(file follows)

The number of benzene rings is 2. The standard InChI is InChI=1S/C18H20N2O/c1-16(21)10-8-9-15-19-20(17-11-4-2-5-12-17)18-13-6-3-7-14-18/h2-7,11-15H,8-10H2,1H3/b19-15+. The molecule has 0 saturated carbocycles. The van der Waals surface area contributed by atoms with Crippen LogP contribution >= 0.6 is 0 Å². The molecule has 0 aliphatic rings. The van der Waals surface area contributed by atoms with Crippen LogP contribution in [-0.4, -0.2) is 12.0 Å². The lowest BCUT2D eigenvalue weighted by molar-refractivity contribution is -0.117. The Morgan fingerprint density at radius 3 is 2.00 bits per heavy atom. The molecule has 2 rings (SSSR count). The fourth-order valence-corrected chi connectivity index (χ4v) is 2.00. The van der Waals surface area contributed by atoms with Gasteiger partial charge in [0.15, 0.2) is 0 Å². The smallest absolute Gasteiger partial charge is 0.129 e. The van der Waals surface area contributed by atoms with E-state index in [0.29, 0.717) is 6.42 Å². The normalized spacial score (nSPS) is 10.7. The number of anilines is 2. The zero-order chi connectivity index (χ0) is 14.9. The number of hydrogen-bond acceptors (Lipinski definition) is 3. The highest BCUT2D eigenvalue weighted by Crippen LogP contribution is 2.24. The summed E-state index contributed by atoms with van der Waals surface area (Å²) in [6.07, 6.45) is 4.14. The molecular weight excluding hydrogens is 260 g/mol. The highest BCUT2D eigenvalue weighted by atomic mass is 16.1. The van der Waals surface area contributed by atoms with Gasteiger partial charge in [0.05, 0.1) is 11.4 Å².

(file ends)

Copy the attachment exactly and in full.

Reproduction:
The number of benzene rings is 2. The standard InChI is InChI=1S/C18H20N2O/c1-16(21)10-8-9-15-19-20(17-11-4-2-5-12-17)18-13-6-3-7-14-18/h2-7,11-15H,8-10H2,1H3/b19-15+. The molecule has 0 saturated carbocycles. The van der Waals surface area contributed by atoms with Crippen LogP contribution >= 0.6 is 0 Å². The molecule has 0 aliphatic rings. The van der Waals surface area contributed by atoms with Crippen LogP contribution in [-0.4, -0.2) is 12.0 Å². The lowest BCUT2D eigenvalue weighted by molar-refractivity contribution is -0.117. The Morgan fingerprint density at radius 3 is 2.00 bits per heavy atom. The molecule has 2 rings (SSSR count). The fourth-order valence-corrected chi connectivity index (χ4v) is 2.00. The van der Waals surface area contributed by atoms with Gasteiger partial charge in [0.15, 0.2) is 0 Å². The smallest absolute Gasteiger partial charge is 0.129 e. The van der Waals surface area contributed by atoms with E-state index in [0.29, 0.717) is 6.42 Å². The normalized spacial score (nSPS) is 10.7. The number of anilines is 2. The zero-order chi connectivity index (χ0) is 14.9. The number of hydrogen-bond acceptors (Lipinski definition) is 3. The highest BCUT2D eigenvalue weighted by Crippen LogP contribution is 2.24. The summed E-state index contributed by atoms with van der Waals surface area (Å²) in [6.07, 6.45) is 4.14. The molecular weight excluding hydrogens is 260 g/mol. The highest BCUT2D eigenvalue weighted by atomic mass is 16.1. The van der Waals surface area contributed by atoms with Gasteiger partial charge in [0.05, 0.1) is 11.4 Å².